If the project isn’t time critical, your client may appreciate an update about the new deadline but decide not to act.

If the deadline is key and cannot be moved, you and your client may choose to prioritise this over quality or cost.

Quality

The client may choose to let the quality slip in order to get the project completed on time.

An example of this might be a project to create decorations for a launch party.  Clearly the date of the party cannot be moved, but the client may choose to have fewer banners or to use pre-printed posters rather than custom-made ones in order to complete on schedule.  (Of course, you may have to take a reduced fee to compensate for the loss in quality).

Cost

Your client may decide to allocate a higher budget in order to complete the project by the deadline.  This is why you went through the assessment stage: you are now able to go to your client with an idea of what resources you will need to complete on time.  This may be anything from extra hours to hiring extra staff, more equipment or other resources.

5/ Consequences

If you are working on multiple projects, you now need to assess what the knock-on effects are for your other projects.  Are you allocating more hours to get this project completed on time, and what does that mean for your other project plans?

Remember: Don’t Panic!

Photo by Flickr user Patrick Hoesly

The Importance of Celebrating Success

In the previous post I talked about setting objectives that you can measure.  But why do you need to measure your progress?  There are four main reasons for this:

1/ To keep you on track

2/ To communicate your progress

3/ To celebrate your success!

4/ Evaluation

Keeping you on track

Too many projects fail because of inadequate planning and unrealistic expectations.  As a freelancer, missed deadlines can mean that a) you don’t get paid and b) your reputation can be damaged.

But by breaking your project down into smaller chunks and setting deadlines for each individual stage, you can keep an eye on your overall progress.  It doesn’t have to be complicated, just block out the length of time each task in your project should take and set deadlines for each one.  By keeping track of each individual task you can monitor the progress of the overall project and take care of any slippage before it becomes an issue.

Communicating your progress

You may have agreed a reporting schedule with your client but if not, achieving your milestones or objectives can be an excellent prompt for updating your progress.  (For more about communications plans take a look at my recent posts)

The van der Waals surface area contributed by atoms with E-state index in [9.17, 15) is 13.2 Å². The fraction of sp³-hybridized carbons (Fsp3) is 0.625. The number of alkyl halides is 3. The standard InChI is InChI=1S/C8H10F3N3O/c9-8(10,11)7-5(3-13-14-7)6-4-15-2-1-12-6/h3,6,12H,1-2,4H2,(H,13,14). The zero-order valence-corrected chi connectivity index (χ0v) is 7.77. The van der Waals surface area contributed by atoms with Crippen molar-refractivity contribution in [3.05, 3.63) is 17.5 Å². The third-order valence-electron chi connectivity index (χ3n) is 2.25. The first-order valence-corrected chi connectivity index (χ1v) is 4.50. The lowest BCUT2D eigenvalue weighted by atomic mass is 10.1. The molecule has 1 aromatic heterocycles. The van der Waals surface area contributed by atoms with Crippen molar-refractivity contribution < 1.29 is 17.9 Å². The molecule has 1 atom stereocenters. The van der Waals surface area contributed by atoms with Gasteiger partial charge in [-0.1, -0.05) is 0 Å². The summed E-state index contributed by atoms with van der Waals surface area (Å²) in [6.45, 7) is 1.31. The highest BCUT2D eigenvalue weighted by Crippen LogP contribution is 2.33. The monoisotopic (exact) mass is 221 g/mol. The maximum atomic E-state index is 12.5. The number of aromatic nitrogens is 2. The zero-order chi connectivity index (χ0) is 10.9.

Celebrating your success!

The freelancing lifestyle can be tough: we frequently work alone and have to be constantly self-motivated.  It’s easy to get overwhelmed by work and feel that we are swimming against the tide.

This is where celebrating success can be very important for our own self-motivation.  If you wait until you have finished a project to celebrate your success you can become de-motivated in the meantime, especially if your projects are long-term.  This can mean you fall behind and struggle to meet deadlines.  Finishing a project can become an exhausting battle: you may be onto the next one before you have a chance to congratulate yourself on a job well done.

By giving yourself a pat on the back or small reward after each stage of your project you can really improve your motivation and therefore your productivity.

Evaluation: What went well?

Pausing at each milestone or objective can be a great chance to reflect on your work and evaluate what went well in that stage of the project and what could be improved upon.  You don’t need to spend too much time on this, but by getting in the habit of taking the opportunity to reflect on your working practices and problems you may have faced you can improve your work for future projects.

Photo by Flickr user seelensturm

Staying on Track: Setting Project Objectives that Work

What will your project produce?  What are its outcomes or deliverables?

If you are clear from the beginning what your project is going to achieve, you are not only more likely to achieve it but also save time in the long run.  Many projects become bogged down in unnecessary detail or go off at time-consuming tangents.  Having clear objectives from the outset will help you stay on track as the project progresses.

You will also see how setting measurable, defined objectives also benefits your business as a freelancer.

Woolly objectives achieve nothing

Your objectives should be agreed with your client, but ensure that you are both clear about what they are from the outset.  Remember:

  • When you are setting your project objectives you must be specific.
  • Set values, if appropriate.
  • Make sure your objectives are measurable (see below).
  • Set time parameters so that you have clear deadlines to work towards for each stage.